I love Moroccan food. Love it. Exotic, exciting revelatory flavors (for a westerner...) make up the engine of this culinary tradition, and it is indeed a tradition. You quickly form the idea when you read the cookbooks or visit the countries of North Africa that the entire populace is comprised of foodies. In the U.S., it is the foodies who have gotten into Moroccan, Algerian, and Tunisian cuisine for its fascinating combination of sweet and savory made ever more enchanting by its aromatic glow. Slow Food adherents have also gravitated to North African food, as much of it is cooked in a tagine (pronounced tah-zheen'), a conical cooking vessel in which foods are braised with a small amount of water. I have even found that avowed non-foodies cherish the experience of this food because its charms are so foreign yet undeniably winning (don't think it converts them into foodies, though).
Culinary Responsibility--Putting Moroccan Food on the World Stage
Keeping up with the Joneses--acreage-wise--was a serious, occasionally very bloody European pastime for a few centuries, extending well into the 20th Century, long after imperialism was unfashionable. After relinquishing conquests in India and the Western Hemisphere to other colonial powers (mostly the British), the French needed something else to do. Perhaps they were seduced by the exotic fragrance of the souks (open air markets) of the southern Mediterranean, because one of their first steps was to occupy North Africa. France invaded Algeria in 1830, and within fifty years they added Tunisia as a protectorate, and did the same with most of Morocco by 1912.
Well, ever the epicures, the French were curious about the culinary traditions of the colonially oppressed (such equanimity!), and you the can find the fruits of this in the Vietnamese and North African restaurants that are ALL OVER Paris. I stumbled upon a small Moroccan place on a Paris side street and had a quick lunch of harira (soup) and b'stilla (a filo pastry with a sweet and savory filling--squab in this case), both of which were delicious and well-priced. And they served a Moroccan wine, a Cinsaut-Grenache-Carignan blend, that was very good with the food.
Dinner at L'Atlas
We went to l'Atlas, a serious Moroccan restaurant, for dinner after my day in Champagne. I had heard of the place from an American I met in Paris a couple of years ago. Despite having a somewhat overdone website, it is not a formal place at all, and is an extraordinary dinner experience. Within moments of taking our seats, our server brought out a small bowl of olives and another of spiced potatoes. Add some mint tea with a few dashes of orange flower water and you begin to get the idea of the heady experience to come. I started with a delicious plate of house-made merguez sausages, but when I tasted my wife's harira (the soup), I was insanely jealous. It was cold outside and the soup was not only warming, but exquisitely flavored--balanced and evocative, like the best cooking always is. We decided to split the Couscous Fassi, a fabulous dish of lamb, steamed chicken and vegetables served over couscous. The scent turned heads throughout the dining room as the server brought it to us, and it was as delicious as the aroma promised. The menu said it was for two, but it could have fed four easily.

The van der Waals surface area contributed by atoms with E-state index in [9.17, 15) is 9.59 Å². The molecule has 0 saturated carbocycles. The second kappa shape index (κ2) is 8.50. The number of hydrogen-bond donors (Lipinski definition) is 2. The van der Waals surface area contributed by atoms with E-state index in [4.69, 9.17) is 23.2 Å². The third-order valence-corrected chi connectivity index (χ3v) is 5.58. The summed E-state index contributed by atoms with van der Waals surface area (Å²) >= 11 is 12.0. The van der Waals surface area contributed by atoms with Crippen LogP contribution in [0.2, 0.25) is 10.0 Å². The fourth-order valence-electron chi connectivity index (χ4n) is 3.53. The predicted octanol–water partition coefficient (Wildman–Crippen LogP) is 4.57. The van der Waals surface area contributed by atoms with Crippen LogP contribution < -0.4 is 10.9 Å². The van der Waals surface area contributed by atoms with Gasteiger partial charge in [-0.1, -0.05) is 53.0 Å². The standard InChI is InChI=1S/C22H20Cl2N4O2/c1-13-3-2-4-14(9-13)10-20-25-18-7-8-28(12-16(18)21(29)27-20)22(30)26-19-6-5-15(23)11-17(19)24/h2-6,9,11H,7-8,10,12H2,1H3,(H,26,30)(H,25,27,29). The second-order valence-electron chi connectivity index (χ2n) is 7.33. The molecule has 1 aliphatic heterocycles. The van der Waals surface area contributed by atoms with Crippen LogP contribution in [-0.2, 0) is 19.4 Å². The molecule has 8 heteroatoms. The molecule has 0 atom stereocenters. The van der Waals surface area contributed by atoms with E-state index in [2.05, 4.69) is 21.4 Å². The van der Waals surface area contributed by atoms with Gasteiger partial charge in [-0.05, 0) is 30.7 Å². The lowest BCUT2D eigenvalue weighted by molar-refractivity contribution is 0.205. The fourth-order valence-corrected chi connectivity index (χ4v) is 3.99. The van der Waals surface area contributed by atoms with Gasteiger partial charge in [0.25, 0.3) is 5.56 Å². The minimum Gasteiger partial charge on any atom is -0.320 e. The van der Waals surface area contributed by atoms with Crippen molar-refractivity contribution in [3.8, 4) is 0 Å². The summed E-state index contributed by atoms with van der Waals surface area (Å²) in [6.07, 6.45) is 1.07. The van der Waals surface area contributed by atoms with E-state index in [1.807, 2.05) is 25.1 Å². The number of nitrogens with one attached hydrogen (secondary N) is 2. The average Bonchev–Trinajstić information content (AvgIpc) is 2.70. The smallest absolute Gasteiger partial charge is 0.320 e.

Yes, yes...but what about the WINE???
Oh yeah, we had some and it was good! The Phoenicians got the ball rolling wine-wise in this region some 3,000 years ago. The Romans (God love 'em) amplified wine making traditions across North Africa 1,000 years later, after they pasted Carthage (for the third time) and decided to stay. As the Romans pillaged their way west from Tunisia to Morocco, they planted more vines (without which they apparently never traveled) in the most ideal locations. No place was more ideal than the foothills of the Atlas Mountains in Morocco, where the best wines are still grown today. We ordered a bottle from this region: Zniber Vineyards 2006 Domaine Riad Jamil Rouge, from the A.O.G. of Beni M'tir. (A.O.G. stands for Appellation d'Origine Garantie, of which there are 14 in Morocco, each with its own specified grape varieties. It is intended to be an indicator of location and quality, and but only time will tell if this actually tells us anything meaningful.) The Riad Jamil turns out to be a dynamite wine made of 100% old vine Carignan. North Africa was once the source of an ocean of cheap wine bound for consumption in France, so in a sign of how determined the wine industry in Morocco has become in the last 15 years, the grapes for this wine are hand harvested from strictly limited vine yields. A world away from that bistro plonk of yesteryear, this dark, dark purple wine has intense black fruit oriented flavors, especially in the black plum and black raspberry range. The spicy (cinnamon) aroma is driven by a rich scent of black fruit preserves, and the cinnamon returns on the interminably long finish. By the way, as is common with concentrated (low-yielding old vines) Carignan, the texture is loaded with glycerin--the kind that makes your teeth slick. It's a great feeling. This wine is available in the U.S., but not widely, so check Wine Searcher if you are interested in tracking some down.
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